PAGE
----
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Safety First: How Loud Is Too Loud?

We have to understand that sometimes turning it up to 11 is just too much.

By Mike Sokol July 28, 2015

But there’s a serious problem.

While an occasional 110-dB concert may only do minor hearing damage, a steady weekly diet of such levels can be devastating to the hearing of both the musicians and the congregation.

Note on the exposure chart below the sidebar how high an SPL a person can tolerate per day before hearing loss begins.

That 110-dB SPL mix in your church is going to start destroying hearing within the first 30 minutes (or sooner) of your music service.

And that doesn’t even take into account the hours of practice your band has been doing at that volume level.

No wonder your ears (and everyone else’s in your congregation) are ringing by the end of the service.

OSHA Sound Exposure Regulations

You can do a great rock mix at around 95 dB SPL (which is safe for up to 4 hours a day exposure) if you have control over the volume of the stage instruments such as electric guitar, bass and drums.

But without having the stage amps playing at a reasonable level to begin with (less than 85-dB SPL in the room) you’ll never be able to do a solid 95-dB SPL mix in the room.

It’s also worth mentioning that the above chart is based upon the US Occupational Safety and Health Administration (OSHA) exposure limits which, while law and the standard I’ve referenced when referring to finite levels, is only one safety standard commonly followed.

NIOSH Sound Exposure Regulations

The chart to the left is produced by the US National Institute for Occupational Safety and Health (NIOSH) uses a more protective exchange rate which results in shorter allowable exposures at high SPL’s levels than the OSHA regulation.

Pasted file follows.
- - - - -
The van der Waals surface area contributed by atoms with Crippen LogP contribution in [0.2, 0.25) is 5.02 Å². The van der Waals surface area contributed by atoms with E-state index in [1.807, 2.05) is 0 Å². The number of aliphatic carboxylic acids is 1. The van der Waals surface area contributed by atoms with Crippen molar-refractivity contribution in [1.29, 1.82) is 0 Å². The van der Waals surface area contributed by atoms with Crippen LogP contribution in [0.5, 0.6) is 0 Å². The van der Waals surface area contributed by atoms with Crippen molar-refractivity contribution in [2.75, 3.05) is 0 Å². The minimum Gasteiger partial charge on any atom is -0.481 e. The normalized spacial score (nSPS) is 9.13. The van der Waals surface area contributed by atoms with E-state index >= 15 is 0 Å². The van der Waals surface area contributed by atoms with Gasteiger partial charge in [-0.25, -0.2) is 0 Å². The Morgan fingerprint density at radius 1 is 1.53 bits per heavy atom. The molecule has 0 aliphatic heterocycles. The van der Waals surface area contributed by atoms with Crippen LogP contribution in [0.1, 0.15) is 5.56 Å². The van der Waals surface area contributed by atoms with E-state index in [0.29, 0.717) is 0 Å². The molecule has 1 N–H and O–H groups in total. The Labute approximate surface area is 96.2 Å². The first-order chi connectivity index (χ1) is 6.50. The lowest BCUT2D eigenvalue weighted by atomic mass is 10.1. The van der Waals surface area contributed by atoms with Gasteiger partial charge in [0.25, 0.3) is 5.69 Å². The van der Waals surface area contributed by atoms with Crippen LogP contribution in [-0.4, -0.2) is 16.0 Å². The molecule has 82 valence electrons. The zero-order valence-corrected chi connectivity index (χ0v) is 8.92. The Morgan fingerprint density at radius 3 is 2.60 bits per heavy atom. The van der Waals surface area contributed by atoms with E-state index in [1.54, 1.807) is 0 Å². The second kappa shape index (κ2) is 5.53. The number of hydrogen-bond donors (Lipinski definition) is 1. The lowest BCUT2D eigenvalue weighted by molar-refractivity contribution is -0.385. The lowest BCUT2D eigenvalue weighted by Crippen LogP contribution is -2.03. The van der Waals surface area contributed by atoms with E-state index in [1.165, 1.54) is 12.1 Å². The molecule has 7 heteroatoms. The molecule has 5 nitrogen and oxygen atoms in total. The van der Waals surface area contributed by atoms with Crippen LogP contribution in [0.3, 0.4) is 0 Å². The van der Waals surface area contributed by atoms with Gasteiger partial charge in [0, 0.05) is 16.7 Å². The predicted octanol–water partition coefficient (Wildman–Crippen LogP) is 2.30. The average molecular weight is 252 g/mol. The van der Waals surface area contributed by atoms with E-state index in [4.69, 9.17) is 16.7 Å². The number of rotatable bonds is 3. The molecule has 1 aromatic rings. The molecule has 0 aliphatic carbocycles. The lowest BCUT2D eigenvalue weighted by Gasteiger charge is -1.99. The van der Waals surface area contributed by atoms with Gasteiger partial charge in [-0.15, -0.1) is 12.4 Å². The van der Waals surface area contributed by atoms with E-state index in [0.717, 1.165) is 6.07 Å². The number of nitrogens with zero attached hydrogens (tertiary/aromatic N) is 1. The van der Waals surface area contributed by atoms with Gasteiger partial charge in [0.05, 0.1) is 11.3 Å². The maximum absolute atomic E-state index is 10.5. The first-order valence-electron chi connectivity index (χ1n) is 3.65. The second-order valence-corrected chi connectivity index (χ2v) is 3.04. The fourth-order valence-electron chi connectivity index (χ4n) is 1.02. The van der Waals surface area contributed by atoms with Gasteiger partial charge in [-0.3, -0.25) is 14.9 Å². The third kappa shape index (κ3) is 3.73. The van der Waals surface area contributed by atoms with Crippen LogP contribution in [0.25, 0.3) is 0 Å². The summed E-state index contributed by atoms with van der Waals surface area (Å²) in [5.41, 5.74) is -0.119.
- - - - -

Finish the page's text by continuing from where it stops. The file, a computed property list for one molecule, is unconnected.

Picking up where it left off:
While this chart isn’t the one refered to in the article, it’s worth realizing that the OSHA regulations aren’t the only ones out there, nor are they the regulations recommended by a majority of Audiological Institutes.

While questions regarding the calculation of exposure time are prime subjects for another article, mor information cal always be found on the websites of OSHA, NIOSH, and the House Ear Institute.

In the end, when dealing with loud volumes and competing standards, common sense, good judgement, and strict control of a master fader are your best weapon. Basically, the safe bet is that if it seems too loud to a seasoned professional, it is too loud. After all, is your hearing really worth that extra 3dB?

.(JavaScript must be enabled to view this email address) is the lead instructor for Live Sound Co, an AV integration and installation company in western Maryland, and lead writer of the Live Sound Advice blog. He’s also a veteran audio educator as well as an adjunct professor at Shenandoah Conservatory in Winchester, VA. Visit www.livesoundadvice.com for Mike’s educational articles and videos.


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About Mike

Mike Sokol
Mike Sokol

Lead Instructor, Live Sound Co
Mike is the lead instructor for Live Sound Co, an AV integration and installation company in western Maryland, and lead writer of the Live Sound Advice blog. He’s also a veteran audio educator as well as an adjunct professor at Shenandoah Conservatory in Winchester, VA. Visit www.livesoundadvice.com for Mike’s educational articles and videos.
http://www.livesoundadvice.com

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